Pot Scrubbing and Other Thoughts on Procrastination

Annelle loves to cook. This is a blessing for all of us. I enjoy doing dishes…or better said I have learned to enjoy doing dishes. That’s the trade around the house, Annelle creates fantastic meals, I enjoy the fruits, but I help clean up the peels. 🙂

Yet, it wasn’t always this way. There were times I would let the dishes pile up. To the point that we would rapidly run out of an essential piece of silverware in our relatively bare, newly-wed, apartment kitchen. Annelle would sigh and I’d look at her sheepishly, “We don’t have any more clean spoons…” she would say, meaning code phrase for, “Get your butt off the couch and do the dishes.” Annelle is too sweet to say something that direct, but I could definitely get the hint.

Dishwashing has become almost an art form — cups/drinkware first (don’t want cross contamination with dirty water…meaning half-full coffee mugs always last), then silverware on bottom to soak, next plates/tubberware, finish silverware (ensuring never to have knives or sharps in the water to cut myself), then finally the dreaded pots…

Annelle makes fabulously unique dishes…which generally requires multiple pots and pans to orchestrate. Not complaining here, but I do wish that non-stick meant…non-stick, like the caked on debris would kind of just flake off and be clean underneath. In those early days of waiting and letting the tough layers harden on the used pots with the dishes piling on top, meant that the pot scrubbing duty would become exponentially worst. Which then led me to dread even more the process of doing dishes…see the vicious cycle.

Procrastination has a nasty way of sneaking up on us very much the same way.

The longer we wait to scrub the pot…the harder, more arduous the process becomes. The practical book, Eat That FROG! by Brian Tracy takes a dive into a topic I have long struggled with: PROCRASTINATION. He offers 21 Practical Tips for addressing the issue and I highly recommend the quick read (I read it in one sitting with notes placed everywhere on a 2.5 hour plane ride, I’ve gone back since then to put into practice a few of those critical tips).

Honestly, I’ve gotten a lot better at addressing procrastination in my life over the past six years of marriage and five years being an educator, but it still has that devilish tendency of raising its ugly head. Where I faced the biggest issue was (and still at times) being the worrier type, here’s the thought process breakdown:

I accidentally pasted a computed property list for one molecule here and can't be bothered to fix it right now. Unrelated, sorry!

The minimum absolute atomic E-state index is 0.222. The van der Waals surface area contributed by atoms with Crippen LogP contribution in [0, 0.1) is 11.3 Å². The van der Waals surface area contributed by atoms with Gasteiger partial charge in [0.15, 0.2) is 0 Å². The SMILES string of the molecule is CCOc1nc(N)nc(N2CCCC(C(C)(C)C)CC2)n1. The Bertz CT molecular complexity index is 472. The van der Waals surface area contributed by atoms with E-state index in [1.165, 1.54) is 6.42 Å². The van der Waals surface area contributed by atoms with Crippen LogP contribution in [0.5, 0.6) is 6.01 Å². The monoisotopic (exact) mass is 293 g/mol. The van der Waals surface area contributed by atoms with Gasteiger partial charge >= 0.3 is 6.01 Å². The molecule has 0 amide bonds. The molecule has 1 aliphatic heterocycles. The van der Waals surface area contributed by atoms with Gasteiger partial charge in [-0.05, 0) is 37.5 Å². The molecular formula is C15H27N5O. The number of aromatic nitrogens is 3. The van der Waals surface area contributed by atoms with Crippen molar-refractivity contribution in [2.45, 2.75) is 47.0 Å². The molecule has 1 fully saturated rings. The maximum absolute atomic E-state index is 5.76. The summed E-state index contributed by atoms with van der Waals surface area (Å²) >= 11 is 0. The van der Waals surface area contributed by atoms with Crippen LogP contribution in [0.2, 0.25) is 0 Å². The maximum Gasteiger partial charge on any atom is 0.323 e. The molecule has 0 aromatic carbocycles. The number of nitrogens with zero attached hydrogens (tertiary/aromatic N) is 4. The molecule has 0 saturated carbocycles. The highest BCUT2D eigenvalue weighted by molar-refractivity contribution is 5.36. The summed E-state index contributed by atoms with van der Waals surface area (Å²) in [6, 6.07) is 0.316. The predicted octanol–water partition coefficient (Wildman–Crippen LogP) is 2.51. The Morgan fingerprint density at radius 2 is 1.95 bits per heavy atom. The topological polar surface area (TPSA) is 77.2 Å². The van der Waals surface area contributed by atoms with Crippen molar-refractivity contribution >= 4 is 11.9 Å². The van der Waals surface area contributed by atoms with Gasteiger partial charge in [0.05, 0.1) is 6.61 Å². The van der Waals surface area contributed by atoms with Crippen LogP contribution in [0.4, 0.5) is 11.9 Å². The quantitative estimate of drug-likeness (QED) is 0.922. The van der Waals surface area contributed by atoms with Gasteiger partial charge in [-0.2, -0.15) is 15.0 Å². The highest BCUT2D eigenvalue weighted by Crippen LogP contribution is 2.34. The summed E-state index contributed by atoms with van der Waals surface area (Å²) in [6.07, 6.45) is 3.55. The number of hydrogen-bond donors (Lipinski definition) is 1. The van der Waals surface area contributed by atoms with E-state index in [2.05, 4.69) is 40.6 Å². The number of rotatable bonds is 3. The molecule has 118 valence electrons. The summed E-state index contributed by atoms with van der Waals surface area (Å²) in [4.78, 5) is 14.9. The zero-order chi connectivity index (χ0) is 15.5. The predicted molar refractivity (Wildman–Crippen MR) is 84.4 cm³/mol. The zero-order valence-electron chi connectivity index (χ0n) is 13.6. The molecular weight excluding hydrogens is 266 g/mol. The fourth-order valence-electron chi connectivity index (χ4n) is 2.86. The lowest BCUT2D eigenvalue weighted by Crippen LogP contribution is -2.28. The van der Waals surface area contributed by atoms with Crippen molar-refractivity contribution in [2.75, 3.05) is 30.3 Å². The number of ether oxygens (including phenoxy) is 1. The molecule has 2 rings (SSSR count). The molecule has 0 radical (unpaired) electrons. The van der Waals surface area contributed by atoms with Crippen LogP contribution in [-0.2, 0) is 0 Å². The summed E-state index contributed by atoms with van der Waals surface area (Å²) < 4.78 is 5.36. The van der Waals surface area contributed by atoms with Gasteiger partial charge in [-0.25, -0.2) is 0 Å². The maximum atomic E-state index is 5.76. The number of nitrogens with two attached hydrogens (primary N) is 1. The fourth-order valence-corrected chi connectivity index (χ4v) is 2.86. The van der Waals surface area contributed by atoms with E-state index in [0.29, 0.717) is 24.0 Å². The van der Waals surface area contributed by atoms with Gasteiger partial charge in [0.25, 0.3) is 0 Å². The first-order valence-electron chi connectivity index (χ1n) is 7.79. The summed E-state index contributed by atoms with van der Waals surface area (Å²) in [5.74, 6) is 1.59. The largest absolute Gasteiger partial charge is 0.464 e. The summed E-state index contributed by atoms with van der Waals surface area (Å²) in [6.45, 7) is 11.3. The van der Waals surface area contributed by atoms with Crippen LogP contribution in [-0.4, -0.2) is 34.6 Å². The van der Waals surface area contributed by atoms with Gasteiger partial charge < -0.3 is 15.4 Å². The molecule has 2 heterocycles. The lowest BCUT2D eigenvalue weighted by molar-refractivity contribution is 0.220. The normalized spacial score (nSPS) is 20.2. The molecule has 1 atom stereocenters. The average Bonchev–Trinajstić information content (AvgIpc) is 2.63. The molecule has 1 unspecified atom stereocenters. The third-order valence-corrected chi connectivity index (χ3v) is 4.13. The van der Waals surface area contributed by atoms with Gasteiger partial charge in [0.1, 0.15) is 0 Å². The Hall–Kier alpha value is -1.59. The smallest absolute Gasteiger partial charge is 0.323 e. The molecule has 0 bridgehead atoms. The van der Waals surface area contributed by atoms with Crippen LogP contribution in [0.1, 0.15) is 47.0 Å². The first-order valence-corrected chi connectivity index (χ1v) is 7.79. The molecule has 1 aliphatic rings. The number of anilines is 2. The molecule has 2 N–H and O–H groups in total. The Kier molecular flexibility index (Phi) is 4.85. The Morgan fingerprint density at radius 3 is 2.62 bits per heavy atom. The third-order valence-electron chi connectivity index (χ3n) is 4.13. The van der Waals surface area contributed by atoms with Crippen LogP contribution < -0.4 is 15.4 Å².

I make my morning to-do list…hover over it for about 20 minutes…it has close to thirty items on it…I think oh my gosh…there is so much to do! I drive to work worrying…meanwhile I’ve added at least a dozen more items on the to-do list…keep worrying, thinking how am I possibly going to get this all done in my plan…shoot emergency cropped up…lost my plan time…worry…worry…worry all the way home and sleep on my worry…to then wake up and do it all over again! 

This typified the early part of my career. What I’ve come to realize more so though than just procrastinating on the daily to-do list by lack of prioritization and breaking down bigger tasks, was the clear and undeniable fact of procrastinating on my own self-care.

Currently, I’m on my Brené Brown reading binge, and on p. 3 of her book, The Gifts of Imperfection, she summarized my past personal procrastination for self-care to the letter. She describes her “dig-deep” button. The button she would deploy to push past exhaustion and periods of crushing, overwhelming loads of responsibilities. There was never enough time for intentional self-care. This caused what she described as a breaking moment…where she knew that her “dig-deep” button was broken. It was through her research she reframed her perception of “dig-deep” and below is her encapsulated summary from p. 4:

Deliberate in our thoughts and behaviors.

Inspired to make new and different choices.

Going — take action.

Brené then leaves us as readers with a clear challenge…how will we DIG deep? Or further:

  • What thoughts and behaviors do we need to intentionally stop? What thoughts and behaviors will help us practice more self-care?
  • What choices will help sustain us (sharpen the saw of our mind, heart, soul, and body)?
  • What would stop us from taking action right now? How could we adjust that thought into a healthier mindset?

The “work” to-do list will never cease in growing…but our self-worth and self-care list needs to be the daily “frogs” we address first. Be that journaling, exercising, meditating, heck…enjoying a good cup of coffee. Whatever it is: DIG-deep, take time for it and relish in it for that 30 minutes before we tackle the day.

Trust me scrubbing the pots daily, I’ve come to learn, is much easier than waiting three days later. Our lives act much the same way. If we truly care about the lives of those we influence around us…we must scrub our pot daily, we are much more effective in use on the stove top, cleaned and ready, then in the sink waiting another day.

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